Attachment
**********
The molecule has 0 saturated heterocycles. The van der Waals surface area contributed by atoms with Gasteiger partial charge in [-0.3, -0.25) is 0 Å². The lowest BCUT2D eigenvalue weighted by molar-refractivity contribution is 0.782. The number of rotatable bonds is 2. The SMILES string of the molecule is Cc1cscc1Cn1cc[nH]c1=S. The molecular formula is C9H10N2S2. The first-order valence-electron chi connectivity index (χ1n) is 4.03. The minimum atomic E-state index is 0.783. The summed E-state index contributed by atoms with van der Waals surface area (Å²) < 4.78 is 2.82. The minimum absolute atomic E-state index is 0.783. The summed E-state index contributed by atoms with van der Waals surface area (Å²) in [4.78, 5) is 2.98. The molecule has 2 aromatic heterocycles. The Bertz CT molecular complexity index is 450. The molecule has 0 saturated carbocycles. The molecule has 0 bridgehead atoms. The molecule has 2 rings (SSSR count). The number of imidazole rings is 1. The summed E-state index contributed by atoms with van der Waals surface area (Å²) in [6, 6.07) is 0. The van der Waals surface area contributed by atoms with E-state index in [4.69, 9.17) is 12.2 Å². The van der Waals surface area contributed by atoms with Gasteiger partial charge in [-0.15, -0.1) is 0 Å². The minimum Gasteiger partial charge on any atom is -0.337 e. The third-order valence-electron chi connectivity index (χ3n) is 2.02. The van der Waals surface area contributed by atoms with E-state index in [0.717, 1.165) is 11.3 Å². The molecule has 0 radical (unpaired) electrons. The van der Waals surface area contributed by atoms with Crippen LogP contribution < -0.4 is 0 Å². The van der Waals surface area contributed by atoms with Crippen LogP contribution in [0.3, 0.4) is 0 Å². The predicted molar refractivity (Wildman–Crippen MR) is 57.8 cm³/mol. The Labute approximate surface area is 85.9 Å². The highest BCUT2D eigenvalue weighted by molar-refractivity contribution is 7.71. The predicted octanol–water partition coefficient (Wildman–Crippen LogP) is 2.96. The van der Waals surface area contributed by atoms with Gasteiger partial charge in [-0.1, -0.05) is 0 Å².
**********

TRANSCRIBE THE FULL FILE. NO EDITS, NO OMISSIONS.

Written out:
The molecule has 0 saturated heterocycles. The van der Waals surface area contributed by atoms with Gasteiger partial charge in [-0.3, -0.25) is 0 Å². The lowest BCUT2D eigenvalue weighted by molar-refractivity contribution is 0.782. The number of rotatable bonds is 2. The SMILES string of the molecule is Cc1cscc1Cn1cc[nH]c1=S. The molecular formula is C9H10N2S2. The first-order valence-electron chi connectivity index (χ1n) is 4.03. The minimum atomic E-state index is 0.783. The summed E-state index contributed by atoms with van der Waals surface area (Å²) < 4.78 is 2.82. The minimum absolute atomic E-state index is 0.783. The summed E-state index contributed by atoms with van der Waals surface area (Å²) in [4.78, 5) is 2.98. The molecule has 2 aromatic heterocycles. The Bertz CT molecular complexity index is 450. The molecule has 0 saturated carbocycles. The molecule has 0 bridgehead atoms. The molecule has 2 rings (SSSR count). The number of imidazole rings is 1. The summed E-state index contributed by atoms with van der Waals surface area (Å²) in [6, 6.07) is 0. The van der Waals surface area contributed by atoms with E-state index in [4.69, 9.17) is 12.2 Å². The van der Waals surface area contributed by atoms with Gasteiger partial charge in [-0.15, -0.1) is 0 Å². The minimum Gasteiger partial charge on any atom is -0.337 e. The third-order valence-electron chi connectivity index (χ3n) is 2.02. The van der Waals surface area contributed by atoms with E-state index in [0.717, 1.165) is 11.3 Å². The molecule has 0 radical (unpaired) electrons. The van der Waals surface area contributed by atoms with Crippen LogP contribution < -0.4 is 0 Å². The van der Waals surface area contributed by atoms with Crippen LogP contribution in [0.3, 0.4) is 0 Å². The predicted molar refractivity (Wildman–Crippen MR) is 57.8 cm³/mol. The Labute approximate surface area is 85.9 Å². The highest BCUT2D eigenvalue weighted by molar-refractivity contribution is 7.71. The predicted octanol–water partition coefficient (Wildman–Crippen LogP) is 2.96. The van der Waals surface area contributed by atoms with Gasteiger partial charge in [-0.1, -0.05) is 0 Å².